The Panama City mill uses about eight-hundred-thousand cords of pulpwood and woodchips every year, and company-owned timberlands furnish about twelve and one-half percent of the mill's needs. "Many, many woodcutters depend on our operation to keep them in work, and we want to continue to work with them," a mill representative said. However, it was added, by 1985, the company's pine plantations should be supplying about twenty-five percent of the mill's needs.
0ne of the people who have been attempting to organize woodcutters throughout the region, Ben Alexander of Atlanta, Georgia, greets these moves, "We want to welcome the new companies. All the woodcutters want to see more and more companies coming into the area. It's good to see, it revitalizes the business of pulpwooding. But we want to educate them from the beginning. We don't want them to think they are coming into a backward area where the labor force will lay down, roll over, and play dead."
Alexander pointed out that the wage structure in Southern states has been a great incentive to companies to move from other sections of the United States into the South. "That sort of green is irresistible," said Jim Drake, coordinating officer in Mississippi of the Southern Woodcutters Assistance Project (SWAP). "Trade unions in paper mills report that similar jobs in Oregon pay three times the wage in Mississippi. Furthermore, the old standard that 'Prices are cheaper down there' does not hold. In Mississippi, March 1980 gasoline prices were the highest of all fifty states," Drake continued.
"In Mississippi, Alabama, Louisiana, Georgia, Texas, Arkansas and Florida there are more than fifty to sixty thousand aging pulpwood trucks hidden in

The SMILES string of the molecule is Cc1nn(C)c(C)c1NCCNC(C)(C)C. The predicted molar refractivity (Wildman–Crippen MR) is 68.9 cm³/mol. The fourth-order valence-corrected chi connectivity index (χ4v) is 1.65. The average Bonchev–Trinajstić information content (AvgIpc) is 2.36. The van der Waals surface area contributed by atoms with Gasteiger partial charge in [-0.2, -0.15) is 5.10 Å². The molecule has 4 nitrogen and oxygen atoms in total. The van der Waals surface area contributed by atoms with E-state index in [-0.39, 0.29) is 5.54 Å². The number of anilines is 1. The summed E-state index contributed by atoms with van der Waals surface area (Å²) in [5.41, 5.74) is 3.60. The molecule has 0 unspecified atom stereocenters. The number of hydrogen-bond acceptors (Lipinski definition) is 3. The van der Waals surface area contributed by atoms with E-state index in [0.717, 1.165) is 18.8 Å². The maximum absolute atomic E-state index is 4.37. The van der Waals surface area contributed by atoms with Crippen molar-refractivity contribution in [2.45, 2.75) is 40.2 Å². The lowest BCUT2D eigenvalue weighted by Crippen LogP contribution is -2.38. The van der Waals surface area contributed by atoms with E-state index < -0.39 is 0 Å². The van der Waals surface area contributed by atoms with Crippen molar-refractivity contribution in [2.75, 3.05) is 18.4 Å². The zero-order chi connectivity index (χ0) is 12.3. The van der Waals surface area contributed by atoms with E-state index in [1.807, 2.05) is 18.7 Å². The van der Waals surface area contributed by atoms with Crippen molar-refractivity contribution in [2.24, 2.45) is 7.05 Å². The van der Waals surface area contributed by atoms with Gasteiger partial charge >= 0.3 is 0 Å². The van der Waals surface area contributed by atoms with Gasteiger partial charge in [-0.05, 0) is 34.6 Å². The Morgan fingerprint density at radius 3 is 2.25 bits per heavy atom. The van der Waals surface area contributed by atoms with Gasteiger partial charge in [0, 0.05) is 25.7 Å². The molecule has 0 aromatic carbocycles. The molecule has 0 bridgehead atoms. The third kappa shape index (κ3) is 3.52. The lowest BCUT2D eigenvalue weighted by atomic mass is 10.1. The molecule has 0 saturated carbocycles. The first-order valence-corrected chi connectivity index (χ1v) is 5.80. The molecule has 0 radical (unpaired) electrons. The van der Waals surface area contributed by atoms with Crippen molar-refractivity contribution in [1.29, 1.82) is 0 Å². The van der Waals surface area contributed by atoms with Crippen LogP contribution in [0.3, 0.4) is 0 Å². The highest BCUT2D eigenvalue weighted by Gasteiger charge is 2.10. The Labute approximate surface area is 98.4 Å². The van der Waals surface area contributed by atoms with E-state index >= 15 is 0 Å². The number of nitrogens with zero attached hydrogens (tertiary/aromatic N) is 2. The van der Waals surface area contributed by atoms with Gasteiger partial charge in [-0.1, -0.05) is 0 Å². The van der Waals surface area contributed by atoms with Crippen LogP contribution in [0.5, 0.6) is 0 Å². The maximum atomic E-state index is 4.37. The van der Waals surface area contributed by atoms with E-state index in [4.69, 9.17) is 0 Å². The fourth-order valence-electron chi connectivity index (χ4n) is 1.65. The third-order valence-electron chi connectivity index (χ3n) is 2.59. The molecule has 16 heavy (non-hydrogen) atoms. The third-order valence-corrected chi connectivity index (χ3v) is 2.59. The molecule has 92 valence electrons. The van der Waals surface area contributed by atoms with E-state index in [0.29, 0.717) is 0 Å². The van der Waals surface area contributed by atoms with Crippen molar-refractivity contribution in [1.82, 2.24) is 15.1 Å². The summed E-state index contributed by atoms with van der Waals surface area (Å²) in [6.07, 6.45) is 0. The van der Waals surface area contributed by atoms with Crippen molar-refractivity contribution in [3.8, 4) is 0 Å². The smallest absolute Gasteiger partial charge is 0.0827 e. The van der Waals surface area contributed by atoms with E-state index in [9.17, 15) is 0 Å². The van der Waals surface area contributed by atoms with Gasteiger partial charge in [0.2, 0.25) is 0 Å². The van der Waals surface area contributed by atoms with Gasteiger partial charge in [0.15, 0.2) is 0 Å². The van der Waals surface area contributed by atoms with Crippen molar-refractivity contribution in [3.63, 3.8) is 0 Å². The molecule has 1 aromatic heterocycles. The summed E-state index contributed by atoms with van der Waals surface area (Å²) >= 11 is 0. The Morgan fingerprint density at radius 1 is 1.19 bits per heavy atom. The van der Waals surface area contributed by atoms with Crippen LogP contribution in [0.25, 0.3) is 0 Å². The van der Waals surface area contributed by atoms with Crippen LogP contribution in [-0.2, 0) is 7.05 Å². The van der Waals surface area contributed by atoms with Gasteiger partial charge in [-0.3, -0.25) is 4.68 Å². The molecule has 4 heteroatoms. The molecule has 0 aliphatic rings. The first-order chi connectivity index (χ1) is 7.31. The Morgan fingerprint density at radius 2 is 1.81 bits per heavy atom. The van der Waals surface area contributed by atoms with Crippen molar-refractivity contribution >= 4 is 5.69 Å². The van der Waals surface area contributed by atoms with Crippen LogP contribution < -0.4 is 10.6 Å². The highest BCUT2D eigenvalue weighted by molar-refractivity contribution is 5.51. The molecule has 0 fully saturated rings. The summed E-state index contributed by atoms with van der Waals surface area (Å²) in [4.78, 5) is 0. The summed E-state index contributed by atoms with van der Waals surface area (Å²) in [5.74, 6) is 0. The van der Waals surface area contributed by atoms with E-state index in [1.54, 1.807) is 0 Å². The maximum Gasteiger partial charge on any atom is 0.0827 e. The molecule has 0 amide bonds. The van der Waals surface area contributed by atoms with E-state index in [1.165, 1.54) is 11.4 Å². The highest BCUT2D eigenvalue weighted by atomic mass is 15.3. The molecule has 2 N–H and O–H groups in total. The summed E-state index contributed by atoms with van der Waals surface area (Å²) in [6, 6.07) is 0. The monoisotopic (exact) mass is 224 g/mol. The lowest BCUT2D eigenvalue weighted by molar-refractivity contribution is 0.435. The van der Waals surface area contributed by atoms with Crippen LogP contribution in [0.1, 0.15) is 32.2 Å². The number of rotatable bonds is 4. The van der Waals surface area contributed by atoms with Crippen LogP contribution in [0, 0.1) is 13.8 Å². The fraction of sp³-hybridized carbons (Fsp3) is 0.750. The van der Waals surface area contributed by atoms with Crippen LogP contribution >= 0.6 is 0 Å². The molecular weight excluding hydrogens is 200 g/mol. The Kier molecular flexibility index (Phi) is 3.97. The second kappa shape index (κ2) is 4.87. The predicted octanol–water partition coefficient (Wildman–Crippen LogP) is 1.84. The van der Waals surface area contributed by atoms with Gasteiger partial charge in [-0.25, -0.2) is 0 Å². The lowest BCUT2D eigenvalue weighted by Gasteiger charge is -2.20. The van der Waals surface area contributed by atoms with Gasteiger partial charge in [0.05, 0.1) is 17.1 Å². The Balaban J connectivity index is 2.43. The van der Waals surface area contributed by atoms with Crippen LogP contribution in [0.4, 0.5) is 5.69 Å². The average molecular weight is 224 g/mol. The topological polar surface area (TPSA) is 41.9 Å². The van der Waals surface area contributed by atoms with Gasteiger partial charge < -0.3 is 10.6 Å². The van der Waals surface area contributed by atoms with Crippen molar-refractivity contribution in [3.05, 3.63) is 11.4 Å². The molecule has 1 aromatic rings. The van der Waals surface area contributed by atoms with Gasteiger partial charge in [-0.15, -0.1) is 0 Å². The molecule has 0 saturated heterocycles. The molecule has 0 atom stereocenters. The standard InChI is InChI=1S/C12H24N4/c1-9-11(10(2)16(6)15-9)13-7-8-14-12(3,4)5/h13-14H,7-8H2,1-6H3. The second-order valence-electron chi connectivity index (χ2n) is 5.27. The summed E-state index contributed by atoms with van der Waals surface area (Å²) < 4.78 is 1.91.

Page 16deep woods," Drake stated. "Each truck requires a crew of three persons. Thus, tucked away in hollows and hamlets are over one-hundred-and-fifty-thousand families dependent on pulpwood for a living."
"No congressional subcommittee has ever delved into the misery of these people," Drake continued. "They are the invisible workers and their families. They go unseen, unheard. They live in the poorest counties of America, and Black or White, they suffer malnutrition, poor healthcare, inadequate education and substandard housing.
"And yet, on their strong backs and out of their sweat, International Paper, Georgia-Pacific, St. Regis, Masonite, Weyerhauser, and Scott Paper, to mention only the giants, have built their vast empires," the United Church of Christ minister said.
With the accelerated growth of the paper industry in the South during the past ten years came the emergence of people like Jim Drake who were interested in organizing the pulpwood workers. Drake, for instance, was sent into the backwoods by the Board for Homeland Ministries of the United Church of Christ to work with SWAP in Mississippi. Several years earlier a young Massachusetts attorney named Grant Oldfield had been in Mississippi to register voters during the summers of 1964 and 1965, "and while we were there we found that not only were Black people discriminated against but the White as well as Black pulpwood worker was being pushed to the back of the bus. The woodcutter was the second-class citizen of the agricultural South. After I finished Boston University Law School I came back to Hattiesburg and set up an office to start working with the woodcutters. We got a little money from Catholic Charities and the Southern Voter Education Project, and we worked to put some sting into the political makeup of Mississippi."